September 28, 1987 12:00 PM

The brown bus that picks up passengers every Saturday night outside Canter’s Deli in L.A. isn’t bound for any place normal buses go to, like Burbank or Bakersfield. For the select few who are allowed on it—most of them young, lovely, trendily dressed and looking to rock ‘n’ roll—the Party Bus is a celestial chariot that will wing them along a changing route, hitting five or six of the very hippest clubs an hour, then setting out again. It is a movable feast, because drinking is permitted, and some stay on board and party there until its final run at 4 a.m.

The Party Bus symbolizes the coolest kind of club to fire the imagination of U.S. scene makers. It is the kind that sets up shop, sometimes illegally, in an unlikely spot like a warehouse, for a few months, a week or even a night, then moves on into the darkness before hoi polloi can desecrate it with their wingtips. Such places, variously called renegade, outlaw, floating or one-night clubs, share an almost messianic zeal for being hard to locate. To find one you’ve got to be hip. Ergo, the club is hip because you found it.

As a man bops by, his blond hair sticking straight up, Mark Hundahl, owner of L.A.’s Probe, observes sagely, “This is not middle America.”

What prompts these furtive in-spots to move may be the threat of discovery, a mere mood, or the authorities nosing around about revenues. Word-of-mouth is their only advertising medium, and as-is is their basic motif. A would-be customer may make it onto a hip list and get a call from a stranger revealing where a club will be next. Once there, the in-type may find himself or herself boogeying past a front-end loader, an assembly line for lawn sprinklers or the gun mount of a WWII Liberty Ship. The management usually adds eccentric decor—lasers or videos or, at San Francisco’s Glas Haus once, eight chandeliers each made of 400 water-filled Baggies and each Baggie containing a goldfish. Right now, or at least last week, the clubs to go to include Glas Haus (it’s been on a boat and in a showroom), the Black Market on 20th St. in New York City on Thursdays and Fridays, and the Black Cat, roaming Chicago’s loft district.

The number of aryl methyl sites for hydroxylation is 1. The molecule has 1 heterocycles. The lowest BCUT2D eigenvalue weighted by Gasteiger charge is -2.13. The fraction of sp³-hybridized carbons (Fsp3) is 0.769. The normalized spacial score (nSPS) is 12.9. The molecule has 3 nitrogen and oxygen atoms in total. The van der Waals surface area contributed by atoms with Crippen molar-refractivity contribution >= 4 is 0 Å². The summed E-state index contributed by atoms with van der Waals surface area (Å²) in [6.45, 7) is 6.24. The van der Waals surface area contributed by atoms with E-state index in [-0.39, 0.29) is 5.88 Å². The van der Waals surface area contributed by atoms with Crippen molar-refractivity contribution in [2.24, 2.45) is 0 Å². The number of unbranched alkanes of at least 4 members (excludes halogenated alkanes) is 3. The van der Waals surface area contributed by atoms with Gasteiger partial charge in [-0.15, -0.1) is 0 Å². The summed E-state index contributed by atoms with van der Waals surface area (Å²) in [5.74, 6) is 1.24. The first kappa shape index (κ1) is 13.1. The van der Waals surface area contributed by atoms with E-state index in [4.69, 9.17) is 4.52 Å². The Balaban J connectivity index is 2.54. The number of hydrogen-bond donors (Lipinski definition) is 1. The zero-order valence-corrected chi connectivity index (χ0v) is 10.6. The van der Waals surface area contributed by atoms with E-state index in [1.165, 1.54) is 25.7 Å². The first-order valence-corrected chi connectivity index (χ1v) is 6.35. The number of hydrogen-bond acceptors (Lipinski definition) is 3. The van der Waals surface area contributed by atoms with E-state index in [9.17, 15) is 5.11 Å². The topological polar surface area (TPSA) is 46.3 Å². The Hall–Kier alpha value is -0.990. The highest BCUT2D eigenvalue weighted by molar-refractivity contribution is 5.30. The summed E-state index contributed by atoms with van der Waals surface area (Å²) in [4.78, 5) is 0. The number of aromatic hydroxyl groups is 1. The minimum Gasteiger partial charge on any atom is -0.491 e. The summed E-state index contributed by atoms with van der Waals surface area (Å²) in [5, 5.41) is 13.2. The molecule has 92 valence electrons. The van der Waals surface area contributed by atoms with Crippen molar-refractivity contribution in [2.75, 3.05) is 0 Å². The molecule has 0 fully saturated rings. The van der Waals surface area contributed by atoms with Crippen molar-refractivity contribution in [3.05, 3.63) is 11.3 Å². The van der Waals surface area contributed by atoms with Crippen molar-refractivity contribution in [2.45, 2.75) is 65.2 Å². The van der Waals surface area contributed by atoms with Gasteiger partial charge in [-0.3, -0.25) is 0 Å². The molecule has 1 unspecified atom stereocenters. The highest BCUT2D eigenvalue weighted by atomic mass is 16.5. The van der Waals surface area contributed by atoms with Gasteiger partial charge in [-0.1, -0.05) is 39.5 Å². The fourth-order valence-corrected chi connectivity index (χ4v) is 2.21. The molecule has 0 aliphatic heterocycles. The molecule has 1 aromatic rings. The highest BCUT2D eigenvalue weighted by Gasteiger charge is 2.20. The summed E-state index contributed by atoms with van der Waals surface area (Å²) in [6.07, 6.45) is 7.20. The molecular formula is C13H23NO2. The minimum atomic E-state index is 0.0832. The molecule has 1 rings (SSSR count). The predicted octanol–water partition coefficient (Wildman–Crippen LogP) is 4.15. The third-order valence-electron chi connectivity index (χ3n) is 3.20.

London is probably where all this began, when two men, known to history only as Rob and Phil, opened the anti-establishment Dirt Box in 1982. The first such club in the States was either Matt Dike’s Power Tool, which opened above a hardware store in L.A. in 1985, or Solomon Mansoor’s Dirt Box, which operated in warehouses in L.A. before being busted in 1986 for selling alcohol without a license. Dike now runs the club Alcoholics Anonymous; Mansoor has Mother Knows Best, both in L.A.

“We offer a contemporary alternative to the stale scene that’s been happening in L.A.,” Mansoor says, not generously. “They’re all froggy Frenchmen running get-rich clubs. It’s very disgusting.” An Englishman, he has feelings about clientele too. “We have a door policy,” he says, “so we’re not surrounded by wankers.”

The renegade clubs aren’t all refuges for the hipper-than-thou. Some stay put and turn renegade one night a week. Thursdays, the Lotus Blossom restaurant in N.Y.C.’s TriBeCa becomes a club where clients sing their favorite songs backed by a sound track. Glas Haus is even considering sending out a national road company that would ship artists and decor to a different club in a different city every night.

Mary Podgurski, a creator of Glas Haus, has thought about why such places are proliferating. “Our formula is to confuse people a little bit,” she says. “It’s a funny way to attract people but it seems to work.”

On the other hand, if you have to ask the driver where to get off, you’re probably on the wrong bus.

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